Relationships Over (Self) Interest…R.O.(S).I

OK, before I start getting the hate comments on my blog and through Twitter, I know that ROI means return on investment. Through the great work of Olivier Blanchard, and others, I think we’ve achieved a greater understanding of what ROI REALLY means when it comes to social media.

That being said, that isn’t what this post is about. In one of my first posts, I referenced the book Trusted Advisor. I’ll reiterate to you that it is an excellent read for communications pros of all shapes and sizes. The primary argument of the book is that, in client settings primarily, we should be focused on high levels of credibility, reliability and intimacy and much lower levels of self-orientation.

So with that as the backdrop, I wanted to continue stressing how important developing relationships are over promoting your own self-interest. This isn’t something applicable to just social media, it’s applicable to life. Get out from behind the computer and meet people in real life (or, IRL if you’d prefer) that you’ve interacted with on social networks. I bet you’d appreciate their insights even more as a result. Are there people you haven’t interacted with that you’d like to spend more time getting to know? Send them a reply on Twitter. Drop them a line on Facebook. Send them an e-mail through LinkedIn.

Whatever you decide to do, remember…relationships > self interest every single time. Anyway, I hope you all enjoy your holiday weekend!


4 responses to “Relationships Over (Self) Interest…R.O.(S).I

  1. I started counseling companies to focus on relationships long before we had social media. But I have met resistance at times.

    For a lot of folks in the C-suites, the “relationship” thing is a bit too touchy-feely and — as you know — hard to attach bottom line numbers to. So I try to frame the building and maintenance of relationships as something that serves your organization’s self interest. C-suite folks understand a rationale based on egoism.

    Cite surveys that show people are more apt to do business with organizations they trust, more likely to recommend products and services from companies that respond to their needs — companies that listen and adapt. Also, share case studies that support the data. We have a few out there.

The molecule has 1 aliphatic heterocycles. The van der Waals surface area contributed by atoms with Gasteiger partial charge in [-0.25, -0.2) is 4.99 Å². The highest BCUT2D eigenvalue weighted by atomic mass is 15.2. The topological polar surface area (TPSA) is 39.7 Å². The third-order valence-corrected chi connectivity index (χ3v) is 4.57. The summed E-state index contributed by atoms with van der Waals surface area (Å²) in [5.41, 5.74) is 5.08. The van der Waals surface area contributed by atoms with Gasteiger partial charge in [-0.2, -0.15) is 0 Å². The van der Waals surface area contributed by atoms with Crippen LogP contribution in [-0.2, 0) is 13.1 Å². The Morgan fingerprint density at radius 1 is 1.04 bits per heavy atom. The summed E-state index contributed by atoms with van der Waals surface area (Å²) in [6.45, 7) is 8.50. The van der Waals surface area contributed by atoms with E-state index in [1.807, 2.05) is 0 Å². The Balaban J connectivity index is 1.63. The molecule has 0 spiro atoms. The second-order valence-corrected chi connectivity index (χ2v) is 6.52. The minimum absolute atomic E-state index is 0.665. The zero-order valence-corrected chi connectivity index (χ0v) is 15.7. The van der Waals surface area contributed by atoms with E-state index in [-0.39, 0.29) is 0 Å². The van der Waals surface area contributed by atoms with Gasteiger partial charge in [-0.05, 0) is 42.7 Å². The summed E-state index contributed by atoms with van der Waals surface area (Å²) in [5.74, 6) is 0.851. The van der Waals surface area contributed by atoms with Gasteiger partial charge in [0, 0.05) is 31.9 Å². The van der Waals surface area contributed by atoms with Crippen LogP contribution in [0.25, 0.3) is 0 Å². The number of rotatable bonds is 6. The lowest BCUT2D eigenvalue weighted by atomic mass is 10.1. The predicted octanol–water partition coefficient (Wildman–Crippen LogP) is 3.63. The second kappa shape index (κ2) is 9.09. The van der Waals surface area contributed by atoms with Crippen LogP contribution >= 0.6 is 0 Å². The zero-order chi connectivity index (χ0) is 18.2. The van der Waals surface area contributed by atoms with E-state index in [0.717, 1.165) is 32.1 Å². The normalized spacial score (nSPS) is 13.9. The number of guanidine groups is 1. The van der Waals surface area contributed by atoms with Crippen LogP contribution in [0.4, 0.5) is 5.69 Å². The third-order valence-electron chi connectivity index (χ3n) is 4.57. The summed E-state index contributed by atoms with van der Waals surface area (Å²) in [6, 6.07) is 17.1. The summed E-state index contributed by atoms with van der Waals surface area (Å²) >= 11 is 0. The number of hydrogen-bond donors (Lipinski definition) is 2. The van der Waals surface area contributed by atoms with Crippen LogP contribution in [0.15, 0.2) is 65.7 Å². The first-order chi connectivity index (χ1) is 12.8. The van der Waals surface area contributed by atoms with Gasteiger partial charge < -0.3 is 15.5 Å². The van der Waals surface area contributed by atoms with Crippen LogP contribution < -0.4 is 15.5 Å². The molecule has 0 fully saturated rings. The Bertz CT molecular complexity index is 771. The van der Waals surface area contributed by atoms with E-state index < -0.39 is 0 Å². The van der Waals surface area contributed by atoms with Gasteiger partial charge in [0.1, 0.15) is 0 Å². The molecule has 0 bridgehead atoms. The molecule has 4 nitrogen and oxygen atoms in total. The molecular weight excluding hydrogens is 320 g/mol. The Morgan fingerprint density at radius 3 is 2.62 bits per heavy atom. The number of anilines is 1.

While face-to-face communication remains the best way to build and maintain relationships, social media have certainly helped us expand our reach. Can relationships scale via social media? I’m still not convinced. But the channel certainly enhances our 2-way communication, and that’s a critical element in any relationship.

    • Couldn’t agree more, Bill. Walk into your CEO’s, or client’s office and talk about relationships and you’ll likely get plenty of blank stares. It’s a “hits” driven world, especially in the world of media relations. With social media, it’s becoming how does this help me sell more widgets. Community building and other warm and fuzzy metrics aren’t on the radar of C-suite folks…despite what some of the social media “elite” would like us to believe.

      • Back before social media came along, I was drunk on face-to-face KoolAid. Same concept as SM, but no digital tools or networks. Reaction I got most often in C-suites was, “Nice, but kind of theoretical. What’s the bottom line?”

        At least with digital, we have links and search tools that can tell us who connects to whom. And to some degree we can also value the content of messages (positive-negative-neutral). In time, I hope, it’ll begin to produce some serious metrics.

        Relationships? That’s another matter. Truth is, I don’t have a “relationship” with any of my favorite brands. And I don’t want one!

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